Searching for literature systematically is grouped into two areas:
While the database search is a fundamental part of the literature search, it is useful to consider the following when undertaking your search:
"...their electronic database search only gave them 22 of their final total of 61 trials." (Knipschild cited by Greenhalgh 2006 p.119)
"...in health service management, my own team recently showed that only around a quarter of relevant, high quality papers were turned up by electronic searching." (Greenhalgh 2006 p.119)
Greenhalgh, T, 2006. How to read a paper: the basics of evidence based medicine. London; BMJ.
This is an outline of how you might undertake the search in a database e.g. Medline:
[Note: this is something of an iterative process and you may go back and forwards between the research topic/keywords/research question to develop all three parts]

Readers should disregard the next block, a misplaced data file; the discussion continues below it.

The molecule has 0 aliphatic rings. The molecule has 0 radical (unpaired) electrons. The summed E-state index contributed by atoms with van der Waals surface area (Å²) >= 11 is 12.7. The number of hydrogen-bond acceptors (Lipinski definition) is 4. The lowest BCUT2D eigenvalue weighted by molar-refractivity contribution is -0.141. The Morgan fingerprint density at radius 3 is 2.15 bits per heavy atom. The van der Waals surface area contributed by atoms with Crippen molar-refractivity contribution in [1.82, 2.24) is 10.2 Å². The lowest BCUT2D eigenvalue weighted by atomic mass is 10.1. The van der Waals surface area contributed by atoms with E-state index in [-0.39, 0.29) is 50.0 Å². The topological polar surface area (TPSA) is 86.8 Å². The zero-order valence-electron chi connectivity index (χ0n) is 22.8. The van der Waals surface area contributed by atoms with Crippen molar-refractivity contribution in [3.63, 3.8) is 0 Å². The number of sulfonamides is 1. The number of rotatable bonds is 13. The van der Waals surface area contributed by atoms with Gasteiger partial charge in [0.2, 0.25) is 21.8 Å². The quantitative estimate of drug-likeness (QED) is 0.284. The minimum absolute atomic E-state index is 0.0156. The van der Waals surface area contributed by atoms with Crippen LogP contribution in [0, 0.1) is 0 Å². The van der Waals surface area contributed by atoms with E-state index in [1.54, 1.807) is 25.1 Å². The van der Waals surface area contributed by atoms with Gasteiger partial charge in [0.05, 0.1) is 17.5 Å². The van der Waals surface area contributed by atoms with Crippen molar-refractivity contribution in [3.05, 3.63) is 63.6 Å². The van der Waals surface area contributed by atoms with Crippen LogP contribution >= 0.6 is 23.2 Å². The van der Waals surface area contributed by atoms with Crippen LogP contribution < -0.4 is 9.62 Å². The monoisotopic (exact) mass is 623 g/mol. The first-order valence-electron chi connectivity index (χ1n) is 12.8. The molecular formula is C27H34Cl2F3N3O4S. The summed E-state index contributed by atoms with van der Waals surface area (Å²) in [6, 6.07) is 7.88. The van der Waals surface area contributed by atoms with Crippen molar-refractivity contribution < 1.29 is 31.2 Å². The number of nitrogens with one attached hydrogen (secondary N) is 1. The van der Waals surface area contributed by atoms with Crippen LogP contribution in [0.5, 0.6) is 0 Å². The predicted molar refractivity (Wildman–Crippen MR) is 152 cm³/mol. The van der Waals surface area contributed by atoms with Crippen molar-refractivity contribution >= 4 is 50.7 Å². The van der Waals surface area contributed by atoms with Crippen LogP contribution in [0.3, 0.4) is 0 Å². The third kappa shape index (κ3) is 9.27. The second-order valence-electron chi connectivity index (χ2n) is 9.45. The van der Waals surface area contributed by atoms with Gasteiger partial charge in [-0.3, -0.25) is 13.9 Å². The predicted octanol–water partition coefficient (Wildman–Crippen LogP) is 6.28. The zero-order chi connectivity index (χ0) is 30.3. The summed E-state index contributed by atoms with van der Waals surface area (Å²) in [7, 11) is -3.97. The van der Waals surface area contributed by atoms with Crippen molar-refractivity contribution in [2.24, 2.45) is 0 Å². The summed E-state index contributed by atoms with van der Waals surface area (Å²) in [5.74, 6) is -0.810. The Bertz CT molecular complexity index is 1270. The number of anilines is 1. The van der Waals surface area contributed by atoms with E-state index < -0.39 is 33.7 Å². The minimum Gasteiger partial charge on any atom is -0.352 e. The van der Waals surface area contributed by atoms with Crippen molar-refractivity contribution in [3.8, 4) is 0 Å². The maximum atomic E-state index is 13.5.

Without experience it is not always so easy to tell if a search is likely to be easy or hard (you could say quick (relatively speaking) or time consuming) however it is worth remembering:
For a systematic review your research question will need to be focused, but it will also need to be sensitive. The result is that a focused search may still produce a lot of results, even though you might expect the opposite. Don't be surprised if you need to hand sift, at title and abstract level, several thousand articles.